Prospective buyers will soon be able to rely on a new tool to help them save for a down payment. Although we do not yet know all of the rules surrounding the 2022 Federal budget’s flagship measure, here’s what we currently know about the tax-free First Home Savings Account (FHSA), which will be available as of April 1st, 2023.
What is the FHSA?
Created to help first-time home buyers who must navigate a difficult real estate market, the FHSA is a tax-efficient account that combines certain benefits of the registered retirement savings plan (RRSP), the Home Buyers’ Plan (HBP) and the tax-free savings account (TFSA).
How does the FHSA work?
Just like RRSP contributions, FHSA contributions will be tax deductible. Like in a TFSA, your investment income and capital gains will grow tax-free—as long as you use them to purchase your first home. Keep in mind that with an RRSP, the money you earn is taxed whenever you take it out.
Canadians between the ages of 18 and 71 will be able to open an FHSA and contribute $8,000 per year, up to a lifetime maximum of $40,000.
Unlike RRSPs and TFSAs, however, you won’t be able to accumulate your unused annual contribution room and carry it over to the next year. For example, if you only contribute $4,000 in 2023, your contribution limit for the following year will still be $8,000.
However, after five years, a prospective home buyer who maximizes their FHSA every year will be able to withdraw up to $40,000 plus any investment income earned and put it towards a down payment on a home.
Meanwhile, a couple could contribute up to $80,000 with the FHSA, whereas this amount is capped at $70,000, or $35,000 per person, under the HBP.
Canadians over the age of 18 will be able to open an FHSA as long as they haven’t lived in a property that they owned in the current year or the previous four calendar years.
FHSA vs. HBP
Another irrefutable advantage of the FHSA is likely to affect how often people use the HBP. Under the HBP, you must repay any amount you withdraw from your RRSP within 15 years, or that money will be taxed. However, the money you withdraw from your FHSA to purchase your first home will not need to be repaid, which is probably the most significant advantage. That being said, you’ll need to close the account within 12 months of the money being withdrawn, since it can only be used once in your lifetime.
Keep in mind that you will be able to combine the amounts you saved in an FHSA with the HBP to buy a single property.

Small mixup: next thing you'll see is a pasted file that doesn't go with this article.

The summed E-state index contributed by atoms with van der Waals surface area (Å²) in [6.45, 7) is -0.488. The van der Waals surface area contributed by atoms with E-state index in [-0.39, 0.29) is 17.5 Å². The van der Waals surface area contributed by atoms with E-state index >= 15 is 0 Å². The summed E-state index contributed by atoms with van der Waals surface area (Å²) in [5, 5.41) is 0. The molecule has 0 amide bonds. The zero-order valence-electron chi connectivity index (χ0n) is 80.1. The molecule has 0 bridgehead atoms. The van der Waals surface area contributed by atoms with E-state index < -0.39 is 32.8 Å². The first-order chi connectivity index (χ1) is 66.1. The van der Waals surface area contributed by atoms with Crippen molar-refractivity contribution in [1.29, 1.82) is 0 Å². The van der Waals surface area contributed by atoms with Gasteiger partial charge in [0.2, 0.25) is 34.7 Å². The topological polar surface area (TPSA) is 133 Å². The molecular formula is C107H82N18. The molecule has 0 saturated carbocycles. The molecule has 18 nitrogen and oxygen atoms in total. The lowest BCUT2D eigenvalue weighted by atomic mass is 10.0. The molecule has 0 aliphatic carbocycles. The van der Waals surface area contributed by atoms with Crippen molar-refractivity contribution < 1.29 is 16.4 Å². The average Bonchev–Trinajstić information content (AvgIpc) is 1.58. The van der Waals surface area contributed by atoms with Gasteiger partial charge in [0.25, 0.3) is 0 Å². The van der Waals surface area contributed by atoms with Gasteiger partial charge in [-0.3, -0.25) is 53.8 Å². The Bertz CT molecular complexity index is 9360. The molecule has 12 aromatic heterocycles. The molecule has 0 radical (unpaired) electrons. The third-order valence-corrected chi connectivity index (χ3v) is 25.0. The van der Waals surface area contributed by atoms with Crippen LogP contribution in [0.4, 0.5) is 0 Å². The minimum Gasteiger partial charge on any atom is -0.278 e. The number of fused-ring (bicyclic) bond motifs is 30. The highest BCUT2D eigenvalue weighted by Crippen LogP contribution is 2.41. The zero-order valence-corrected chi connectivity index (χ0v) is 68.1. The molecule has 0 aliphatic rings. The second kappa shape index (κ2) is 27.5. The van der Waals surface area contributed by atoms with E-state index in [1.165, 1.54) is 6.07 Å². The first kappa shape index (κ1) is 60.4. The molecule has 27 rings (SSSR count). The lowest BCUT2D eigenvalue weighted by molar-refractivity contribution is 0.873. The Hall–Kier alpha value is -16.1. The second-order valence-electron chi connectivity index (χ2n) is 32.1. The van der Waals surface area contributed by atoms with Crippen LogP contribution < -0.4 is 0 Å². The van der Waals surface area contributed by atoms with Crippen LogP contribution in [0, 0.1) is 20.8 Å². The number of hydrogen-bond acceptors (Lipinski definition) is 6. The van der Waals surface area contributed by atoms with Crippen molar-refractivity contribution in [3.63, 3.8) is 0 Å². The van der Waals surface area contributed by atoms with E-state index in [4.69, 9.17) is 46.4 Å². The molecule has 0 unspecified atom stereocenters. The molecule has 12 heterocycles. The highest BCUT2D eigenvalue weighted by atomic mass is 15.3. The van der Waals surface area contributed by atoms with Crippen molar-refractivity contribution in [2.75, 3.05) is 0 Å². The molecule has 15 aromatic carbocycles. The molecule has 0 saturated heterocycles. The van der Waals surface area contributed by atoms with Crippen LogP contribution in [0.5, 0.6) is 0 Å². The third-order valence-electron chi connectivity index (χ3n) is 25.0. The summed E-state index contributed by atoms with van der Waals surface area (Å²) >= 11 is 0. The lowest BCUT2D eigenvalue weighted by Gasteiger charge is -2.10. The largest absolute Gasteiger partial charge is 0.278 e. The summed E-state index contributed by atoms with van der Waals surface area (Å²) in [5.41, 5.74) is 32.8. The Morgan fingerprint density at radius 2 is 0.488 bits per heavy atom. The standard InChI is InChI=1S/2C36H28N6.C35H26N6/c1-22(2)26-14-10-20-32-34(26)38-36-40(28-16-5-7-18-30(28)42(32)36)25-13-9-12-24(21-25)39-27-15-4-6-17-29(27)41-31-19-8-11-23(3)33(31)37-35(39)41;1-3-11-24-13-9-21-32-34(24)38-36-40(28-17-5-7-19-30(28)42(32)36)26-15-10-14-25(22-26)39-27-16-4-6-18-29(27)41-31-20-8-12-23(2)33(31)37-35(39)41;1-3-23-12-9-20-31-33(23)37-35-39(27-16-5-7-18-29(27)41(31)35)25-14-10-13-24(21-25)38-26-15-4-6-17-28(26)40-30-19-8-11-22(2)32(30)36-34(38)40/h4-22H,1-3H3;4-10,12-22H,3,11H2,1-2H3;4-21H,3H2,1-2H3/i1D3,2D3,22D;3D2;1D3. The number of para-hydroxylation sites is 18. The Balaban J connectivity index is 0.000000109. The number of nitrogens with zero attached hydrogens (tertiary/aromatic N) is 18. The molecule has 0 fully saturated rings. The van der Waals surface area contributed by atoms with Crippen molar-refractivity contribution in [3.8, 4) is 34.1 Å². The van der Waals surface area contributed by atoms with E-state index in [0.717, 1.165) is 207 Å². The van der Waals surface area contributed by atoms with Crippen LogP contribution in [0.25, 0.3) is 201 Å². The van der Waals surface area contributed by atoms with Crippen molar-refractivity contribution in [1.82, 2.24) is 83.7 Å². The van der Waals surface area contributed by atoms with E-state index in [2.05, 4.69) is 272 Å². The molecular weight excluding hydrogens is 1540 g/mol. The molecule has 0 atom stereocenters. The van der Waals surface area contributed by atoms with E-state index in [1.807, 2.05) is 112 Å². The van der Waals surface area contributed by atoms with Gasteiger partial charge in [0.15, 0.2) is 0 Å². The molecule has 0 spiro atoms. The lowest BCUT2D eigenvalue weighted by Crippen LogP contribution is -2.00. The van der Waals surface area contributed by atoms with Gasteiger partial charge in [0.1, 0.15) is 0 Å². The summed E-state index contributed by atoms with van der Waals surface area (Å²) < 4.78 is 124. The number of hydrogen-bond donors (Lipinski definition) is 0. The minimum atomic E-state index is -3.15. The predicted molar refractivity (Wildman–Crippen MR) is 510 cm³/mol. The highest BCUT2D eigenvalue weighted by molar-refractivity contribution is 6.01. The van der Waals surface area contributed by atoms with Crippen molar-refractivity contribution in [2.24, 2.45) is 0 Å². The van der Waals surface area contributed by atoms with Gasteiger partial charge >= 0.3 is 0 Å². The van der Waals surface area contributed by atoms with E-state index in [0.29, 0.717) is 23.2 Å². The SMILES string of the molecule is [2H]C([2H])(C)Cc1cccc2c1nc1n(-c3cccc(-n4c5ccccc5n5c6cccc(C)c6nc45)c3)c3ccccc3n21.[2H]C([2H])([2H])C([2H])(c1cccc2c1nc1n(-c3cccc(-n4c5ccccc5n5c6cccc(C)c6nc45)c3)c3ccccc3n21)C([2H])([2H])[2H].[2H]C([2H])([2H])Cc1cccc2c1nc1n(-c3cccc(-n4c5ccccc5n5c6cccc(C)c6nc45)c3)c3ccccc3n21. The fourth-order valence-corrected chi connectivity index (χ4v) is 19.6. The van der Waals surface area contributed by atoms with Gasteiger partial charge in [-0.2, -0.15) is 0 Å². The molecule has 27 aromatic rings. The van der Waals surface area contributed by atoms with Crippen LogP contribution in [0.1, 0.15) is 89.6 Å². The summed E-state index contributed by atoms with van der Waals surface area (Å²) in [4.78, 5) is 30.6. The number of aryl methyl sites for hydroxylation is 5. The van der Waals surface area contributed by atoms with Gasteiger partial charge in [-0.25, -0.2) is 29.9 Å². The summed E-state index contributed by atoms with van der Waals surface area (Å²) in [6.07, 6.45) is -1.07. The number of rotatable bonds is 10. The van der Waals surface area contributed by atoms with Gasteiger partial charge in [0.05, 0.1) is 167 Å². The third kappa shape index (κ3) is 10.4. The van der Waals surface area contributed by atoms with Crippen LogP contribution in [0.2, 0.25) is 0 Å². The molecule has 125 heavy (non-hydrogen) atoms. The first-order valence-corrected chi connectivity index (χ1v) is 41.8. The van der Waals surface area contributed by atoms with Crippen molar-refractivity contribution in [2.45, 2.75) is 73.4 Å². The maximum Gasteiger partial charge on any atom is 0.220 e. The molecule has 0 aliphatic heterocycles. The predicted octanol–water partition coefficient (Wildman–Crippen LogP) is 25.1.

Pour ne pas être imposées, les sommes détenues dans le CELIAPP doivent être impérativement utilisées pour l’achat d’une première propriété. Dans le cas où l’argent ne sert pas à constituer une mise de fonds dans les 15 ans suivant l’ouverture du compte, celui-ci pourra tout de même être transféré dans un REER ou un fonds enregistré de revenu de retraite (FERR), auquel cas il sera imposé de façon différée, selon le taux
In order to not be taxed, it’s imperative that the amounts you save in your FHSA be used to buy your first home. If the money isn’t used for a down payment within 15 years of opening the account, you’ll still be able to transfer it to an RRSP or Registered Retirement Income Fund (RRIF). In this case, it will be tax-deferred according to your marginal tax rate at the time of the withdrawal. Another tax advantage is that the savings you transfer will not reduce your available RRSP contribution room.
Any other amounts you withdraw from your FHSA for purposes other than purchasing a first home will simply be taxed.
A new tool to implement into your savings strategy
Although we still don’t know everything about the FHSA, namely, what happens if your spouse already owns a home, the rules in the event of a separation, contributions made during the first 60 days of the year, and eligible investments, one thing is for sure—the FHSA is a tool that everyone should incorporate into their savings strategy, whether or not they’re saving for their first home.
Talk to your mortgage broker to find out more!
- The FHSA is designed to help you buy your first home
- It combines certain benefits of the RRSP, HBP, and TFSA
- Any unused amounts can be transferred to your RRSP